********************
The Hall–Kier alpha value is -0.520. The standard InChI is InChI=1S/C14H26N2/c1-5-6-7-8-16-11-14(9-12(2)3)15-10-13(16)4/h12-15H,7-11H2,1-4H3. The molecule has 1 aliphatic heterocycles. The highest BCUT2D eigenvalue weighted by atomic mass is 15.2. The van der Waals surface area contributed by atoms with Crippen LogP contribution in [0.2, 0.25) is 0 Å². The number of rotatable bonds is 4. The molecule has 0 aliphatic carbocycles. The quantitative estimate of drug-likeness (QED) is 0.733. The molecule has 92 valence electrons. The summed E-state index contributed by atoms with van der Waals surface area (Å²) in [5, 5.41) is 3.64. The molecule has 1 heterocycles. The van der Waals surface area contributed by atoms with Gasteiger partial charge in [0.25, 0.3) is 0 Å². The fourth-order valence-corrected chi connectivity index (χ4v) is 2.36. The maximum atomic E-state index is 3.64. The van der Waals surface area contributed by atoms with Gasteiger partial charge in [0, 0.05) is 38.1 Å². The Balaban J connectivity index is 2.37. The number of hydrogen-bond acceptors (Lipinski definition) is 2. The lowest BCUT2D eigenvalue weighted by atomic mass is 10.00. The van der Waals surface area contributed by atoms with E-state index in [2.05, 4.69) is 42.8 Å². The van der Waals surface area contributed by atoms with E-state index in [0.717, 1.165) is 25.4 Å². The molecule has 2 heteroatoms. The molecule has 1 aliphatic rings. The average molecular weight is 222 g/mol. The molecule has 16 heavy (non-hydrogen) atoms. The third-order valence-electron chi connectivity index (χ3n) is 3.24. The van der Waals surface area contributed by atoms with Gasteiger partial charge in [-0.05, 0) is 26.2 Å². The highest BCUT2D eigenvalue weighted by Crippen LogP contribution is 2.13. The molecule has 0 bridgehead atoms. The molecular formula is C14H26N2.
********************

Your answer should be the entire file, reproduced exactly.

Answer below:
The Hall–Kier alpha value is -0.520. The standard InChI is InChI=1S/C14H26N2/c1-5-6-7-8-16-11-14(9-12(2)3)15-10-13(16)4/h12-15H,7-11H2,1-4H3. The molecule has 1 aliphatic heterocycles. The highest BCUT2D eigenvalue weighted by atomic mass is 15.2. The van der Waals surface area contributed by atoms with Crippen LogP contribution in [0.2, 0.25) is 0 Å². The number of rotatable bonds is 4. The molecule has 0 aliphatic carbocycles. The quantitative estimate of drug-likeness (QED) is 0.733. The molecule has 92 valence electrons. The summed E-state index contributed by atoms with van der Waals surface area (Å²) in [5, 5.41) is 3.64. The molecule has 1 heterocycles. The van der Waals surface area contributed by atoms with Gasteiger partial charge in [0.25, 0.3) is 0 Å². The fourth-order valence-corrected chi connectivity index (χ4v) is 2.36. The maximum atomic E-state index is 3.64. The van der Waals surface area contributed by atoms with Gasteiger partial charge in [0, 0.05) is 38.1 Å². The Balaban J connectivity index is 2.37. The number of hydrogen-bond acceptors (Lipinski definition) is 2. The lowest BCUT2D eigenvalue weighted by atomic mass is 10.00. The van der Waals surface area contributed by atoms with E-state index in [2.05, 4.69) is 42.8 Å². The van der Waals surface area contributed by atoms with E-state index in [0.717, 1.165) is 25.4 Å². The molecule has 2 heteroatoms. The molecule has 1 aliphatic rings. The average molecular weight is 222 g/mol. The molecule has 16 heavy (non-hydrogen) atoms. The third-order valence-electron chi connectivity index (χ3n) is 3.24. The van der Waals surface area contributed by atoms with Gasteiger partial charge in [-0.05, 0) is 26.2 Å². The highest BCUT2D eigenvalue weighted by Crippen LogP contribution is 2.13. The molecule has 0 bridgehead atoms. The molecular formula is C14H26N2.